Author Topic: The Ordination of Women  (Read 28683 times)

Harvey_Mozolak

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Re: The Ordination of Women
« Reply #45 on: December 14, 2010, 11:12:48 AM »
And, as we have seen, St. Paul was also articulating a cultural and time-bound position and bias against homosexuality....and so it goes, and goes, and goes.

No, Paul that is not true.  Genesis does not speak about who can or should be Lutheran pastors but does speak about male and female and human marriage.  Maybe for some, I grant you, the two issues can be connected.   For some of us they are not at all.  You may believe it otherwise but please understand that is not my position.  Harvey Mozolak
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kls

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Re: The Ordination of Women
« Reply #46 on: December 14, 2010, 11:17:28 AM »
Wow, even Zoroastrianism priests are required to be male!  (If Wikipedia is to be trusted!  ;D)  We were having a field day with some of the religious services being held at the hospital this past week.  I now count myself educated on what in the world this service in a Cincinnati hospital was all about (along with the Wiccan, Buddhist and Islamic services).

janielou13

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Re: The Ordination of Women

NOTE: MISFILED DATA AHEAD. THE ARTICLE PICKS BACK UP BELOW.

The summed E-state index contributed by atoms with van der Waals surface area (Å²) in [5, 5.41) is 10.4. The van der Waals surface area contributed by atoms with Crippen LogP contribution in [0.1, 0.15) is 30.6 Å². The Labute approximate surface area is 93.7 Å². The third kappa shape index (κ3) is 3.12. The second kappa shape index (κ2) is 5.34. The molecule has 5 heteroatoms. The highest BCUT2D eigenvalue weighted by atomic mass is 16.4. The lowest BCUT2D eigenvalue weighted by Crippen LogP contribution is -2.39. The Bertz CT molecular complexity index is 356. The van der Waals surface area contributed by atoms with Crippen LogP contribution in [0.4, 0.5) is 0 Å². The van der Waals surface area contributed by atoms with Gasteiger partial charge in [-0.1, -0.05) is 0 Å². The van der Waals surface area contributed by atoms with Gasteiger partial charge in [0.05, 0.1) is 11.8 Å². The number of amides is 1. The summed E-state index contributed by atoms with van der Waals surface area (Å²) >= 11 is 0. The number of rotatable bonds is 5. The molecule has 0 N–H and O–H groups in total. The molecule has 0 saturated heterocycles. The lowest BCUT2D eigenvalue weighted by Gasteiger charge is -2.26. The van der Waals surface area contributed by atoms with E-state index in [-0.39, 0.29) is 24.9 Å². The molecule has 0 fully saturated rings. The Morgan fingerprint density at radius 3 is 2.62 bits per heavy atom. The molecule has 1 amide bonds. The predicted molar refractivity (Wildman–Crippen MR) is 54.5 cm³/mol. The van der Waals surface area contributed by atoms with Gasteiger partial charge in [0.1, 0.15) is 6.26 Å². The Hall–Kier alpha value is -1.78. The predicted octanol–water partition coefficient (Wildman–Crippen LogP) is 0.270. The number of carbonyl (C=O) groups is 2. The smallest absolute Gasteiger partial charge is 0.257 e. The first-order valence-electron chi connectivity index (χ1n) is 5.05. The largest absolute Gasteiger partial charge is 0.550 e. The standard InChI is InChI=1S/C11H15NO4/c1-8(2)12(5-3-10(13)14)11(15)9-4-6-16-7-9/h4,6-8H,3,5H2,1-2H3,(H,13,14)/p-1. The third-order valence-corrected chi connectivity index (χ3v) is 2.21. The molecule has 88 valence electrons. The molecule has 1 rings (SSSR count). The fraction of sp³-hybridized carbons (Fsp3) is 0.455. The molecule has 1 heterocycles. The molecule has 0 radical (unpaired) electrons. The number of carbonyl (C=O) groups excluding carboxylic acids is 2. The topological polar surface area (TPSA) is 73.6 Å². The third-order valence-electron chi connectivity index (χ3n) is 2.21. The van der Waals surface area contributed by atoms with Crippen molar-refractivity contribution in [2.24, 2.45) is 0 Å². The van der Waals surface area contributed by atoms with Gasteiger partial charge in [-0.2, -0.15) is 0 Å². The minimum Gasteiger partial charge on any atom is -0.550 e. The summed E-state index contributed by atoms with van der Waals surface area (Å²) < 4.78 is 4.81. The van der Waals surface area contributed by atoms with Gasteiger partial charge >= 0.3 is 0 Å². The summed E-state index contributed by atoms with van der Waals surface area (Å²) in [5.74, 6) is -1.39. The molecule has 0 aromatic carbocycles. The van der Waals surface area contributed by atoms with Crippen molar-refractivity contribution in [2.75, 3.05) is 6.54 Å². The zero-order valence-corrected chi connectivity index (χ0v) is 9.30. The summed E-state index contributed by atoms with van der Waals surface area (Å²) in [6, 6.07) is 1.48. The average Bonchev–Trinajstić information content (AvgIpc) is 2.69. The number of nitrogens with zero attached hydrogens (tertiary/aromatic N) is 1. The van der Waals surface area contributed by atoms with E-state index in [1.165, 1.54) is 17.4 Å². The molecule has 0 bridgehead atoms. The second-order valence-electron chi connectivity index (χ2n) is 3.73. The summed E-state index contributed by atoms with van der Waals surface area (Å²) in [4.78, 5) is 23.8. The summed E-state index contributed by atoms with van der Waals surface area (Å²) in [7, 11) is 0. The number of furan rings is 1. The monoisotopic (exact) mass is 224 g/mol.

« Reply #47 on: December 14, 2010, 11:21:16 AM »
Jon.

There has never been in the ordinary universal magisterium a Tradition or consensus that the all male presbyterate is a doctrine,,, it's just a canonical discipline that has developed over time and can be overturned should the Church choose to do so in an Ecumenicql Council.  Should that occur, it would not be considered a novelty, but something new that has grown organicaly out of the Tradition that has been received.  In the first seven councils, there is no Canon against female presbyters. There were Canons over against the various and sundry heretical churches that had female presbyters, but the condemnations were against their heresies, not the issue of their having female presbyters.

It would be nice if there were a Canon Lawyer or two in the house,,,, or a Jesuit, to run through the ins and outs of this.  I first learned of this situation in a Church History class at John Carroll back in the the heady days of the Council when all things were on the table.  

Steverem

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Re: The Ordination of Women
« Reply #48 on: December 14, 2010, 11:25:32 AM »
Wow, even Zoroastrianism priests are required to be male!  (If Wikipedia is to be trusted!  ;D)  We were having a field day with some of the religious services being held at the hospital this past week.  I now count myself educated on what in the world this service in a Cincinnati hospital was all about (along with the Wiccan, Buddhist and Islamic services).

So, I take it your husband wasn't at Jewish Hospital in Kenwood, huh?   ;)

ptmccain

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Re: The Ordination of Women
« Reply #49 on: December 14, 2010, 11:32:42 AM »
And, as we have seen, St. Paul was also articulating a cultural and time-bound position and bias against homosexuality....and so it goes, and goes, and goes.

No, Paul that is not true.  Genesis does not speak about who can or should be Lutheran pastors but does speak about male and female and human marriage.  Maybe for some, I grant you, the two issues can be connected.   For some of us they are not at all.  You may believe it otherwise but please understand that is not my position.  Harvey Mozolak